medications used to treat psychosis may exacerbate the symptoms of PD and may decrease the effectiveness of KYNMOBI.
- Hemolytic anemia: Cases of hemolytic anemia requiring hospitalization have been reported in patients treated with apomorphine in the postmarketing setting. Many of the reported cases included a positive direct antiglobulin
test (Coombs test), suggesting a potential immune-mediated hemolysis. Severe anemia, angina, and dyspnea have occurred with hemolytic anemia. Some patients were treated with high dose glucocorticoids or blood transfusions.
Hemolytic anemia can appear at any time after apomorphine treatment. If a patient develops anemia while taking KYNMOBI, consider a workup for hemolytic anemia. If hemolytic anemia occurs, consider discontinuing KYNMOBI treatment.
- Impulse Control/Compulsive Behaviors: Case reports suggest that patients can experience intense urges to gamble, increased sexual urges, intense urges to spend money uncontrollably, and other intense urges and the
inability to control these urges while taking one or more medications, including KYNMOBI, that increase central dopaminergic tone. In some cases, although not all, these urges were reported to have stopped when the dose was reduced,
or the medication was discontinued. Because patients may not recognize these behaviors as abnormal, it is important for prescribers to specifically ask patients or their caregivers about the development of new or increased gambling
urges, sexual urges, uncontrolled spending, binge eating or other urges while being treated with KYNMOBI. Physicians should consider dose reduction or stopping the medication if a patient develops such urges while taking KYNMOBI.
- Withdrawal-Emergent Hyperpyrexia and Confusion: A symptom complex resembling the neuroleptic malignant syndrome (characterized by elevated temperature, muscular rigidity, altered consciousness, elevated
serum creatine kinase, and autonomic instability), with no other obvious etiology, has been reported in association with rapid dose reduction, withdrawal of, or changes in antiparkinsonian therapy.
- QTc Prolongation and Potential for Proarrhythmic Effects: QTc prolongation with KYNMOBI cannot be excluded.
Drugs that prolong the QTc interval have been associated with torsades de pointes and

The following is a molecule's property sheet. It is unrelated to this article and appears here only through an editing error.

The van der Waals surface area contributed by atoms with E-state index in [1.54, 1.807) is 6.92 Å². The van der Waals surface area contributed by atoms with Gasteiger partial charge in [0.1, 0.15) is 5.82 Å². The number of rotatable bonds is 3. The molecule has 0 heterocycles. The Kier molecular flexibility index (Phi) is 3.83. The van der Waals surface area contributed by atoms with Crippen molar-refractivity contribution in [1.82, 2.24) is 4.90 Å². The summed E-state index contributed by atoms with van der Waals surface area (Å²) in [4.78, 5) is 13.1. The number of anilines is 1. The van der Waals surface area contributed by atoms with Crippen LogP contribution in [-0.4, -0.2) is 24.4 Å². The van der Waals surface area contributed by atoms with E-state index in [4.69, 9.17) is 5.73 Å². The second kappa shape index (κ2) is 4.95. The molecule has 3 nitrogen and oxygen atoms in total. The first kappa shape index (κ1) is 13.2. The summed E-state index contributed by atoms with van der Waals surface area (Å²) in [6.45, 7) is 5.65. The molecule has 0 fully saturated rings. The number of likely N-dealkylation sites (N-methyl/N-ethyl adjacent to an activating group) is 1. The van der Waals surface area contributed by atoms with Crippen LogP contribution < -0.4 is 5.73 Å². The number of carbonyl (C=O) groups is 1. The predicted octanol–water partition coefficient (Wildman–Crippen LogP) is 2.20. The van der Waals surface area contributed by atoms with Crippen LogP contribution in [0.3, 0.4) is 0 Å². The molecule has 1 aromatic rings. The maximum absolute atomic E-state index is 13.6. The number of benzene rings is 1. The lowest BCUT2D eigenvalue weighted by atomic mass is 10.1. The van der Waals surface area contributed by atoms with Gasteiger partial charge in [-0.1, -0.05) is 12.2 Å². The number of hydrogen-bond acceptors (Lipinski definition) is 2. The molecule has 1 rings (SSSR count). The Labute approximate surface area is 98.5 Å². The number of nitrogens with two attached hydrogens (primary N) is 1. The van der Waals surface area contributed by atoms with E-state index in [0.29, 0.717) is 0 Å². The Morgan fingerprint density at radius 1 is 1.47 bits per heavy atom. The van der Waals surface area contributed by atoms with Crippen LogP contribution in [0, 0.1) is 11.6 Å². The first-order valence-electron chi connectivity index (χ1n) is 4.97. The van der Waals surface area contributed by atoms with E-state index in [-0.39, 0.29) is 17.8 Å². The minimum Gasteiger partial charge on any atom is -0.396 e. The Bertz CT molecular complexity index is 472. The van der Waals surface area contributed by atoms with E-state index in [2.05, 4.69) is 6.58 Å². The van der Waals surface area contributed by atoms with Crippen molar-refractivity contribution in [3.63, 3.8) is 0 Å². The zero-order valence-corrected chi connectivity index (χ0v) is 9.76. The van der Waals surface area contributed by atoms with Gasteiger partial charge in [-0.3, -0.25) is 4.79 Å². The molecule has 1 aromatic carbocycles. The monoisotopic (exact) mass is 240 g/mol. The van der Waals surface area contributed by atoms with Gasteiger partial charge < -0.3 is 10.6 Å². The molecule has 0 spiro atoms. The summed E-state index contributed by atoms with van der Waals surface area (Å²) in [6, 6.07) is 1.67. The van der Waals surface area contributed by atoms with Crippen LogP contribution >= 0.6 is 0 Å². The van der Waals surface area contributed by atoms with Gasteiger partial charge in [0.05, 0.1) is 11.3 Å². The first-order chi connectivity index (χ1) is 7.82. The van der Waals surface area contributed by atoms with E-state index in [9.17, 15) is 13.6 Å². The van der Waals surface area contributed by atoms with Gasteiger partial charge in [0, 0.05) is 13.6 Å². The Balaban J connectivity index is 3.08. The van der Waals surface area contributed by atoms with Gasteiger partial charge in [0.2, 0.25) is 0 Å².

sudden death. The relationship of QTc prolongation to torsades de pointes is clearest for larger increases (20 msec and greater), but it is possible that smaller QTc prolongations may also increase risk, or increase it in
susceptible individuals, such as those with hypokalemia, hypomagnesemia, bradycardia, concomitant use of other drugs that prolong the QTc interval, or genetic predisposition (e.g., congenital prolongation of the QT interval).
Although torsades de pointes has not been observed in association with the use of KYNMOBI at recommended doses in clinical studies, experience is too limited to rule out an increased risk. Palpitations and syncope may signal the
occurrence of an episode of torsades de pointes.The risks and benefits of KYNMOBI treatment should be considered prior to initiating treatment with KYNMOBI in patients with risk factors for prolonged QTc.
- Fibrotic Complications: Cases of retroperitoneal fibrosis, pulmonary infiltrates, pleural effusion, pleural thickening, and cardiac valvulopathy have been reported in some patients treated with
ergot-derived dopaminergic agents. While these complications may resolve when the drug is discontinued, complete resolution does not always occur. Although these adverse reactions are believed to be related to the ergoline structure
of these dopamine agonists, whether other, nonergot derived dopamine agonists, such as KYNMOBI, can cause these reactions is unknown.
- Priapism: Apomorphine may cause prolonged painful erections in some patients. Severe priapism may require surgical intervention.
Most Common Adverse Reactions: Most common adverse reactions (incidence at least 10% in patients treated with KYNMOBI and with an incidence greater than placebo) were nausea, oral/pharyngeal soft tissue
swelling, oral/pharyngeal soft tissue pain and paraesthesia, dizziness, and somnolence.
KYNMOBI® (apomorphine hydrochloride) sublingual film is a non-ergoline dopamine agonist indicated for the acute, intermittent treatment of “off” episodes in patients with Parkinson’s disease.
You are encouraged to report negative side effects of prescription drugs to the FDA. Visit www.fda.gov/medwatch or
For more information, please see the KYNMOBI full Prescribing Information and Instructions for Use.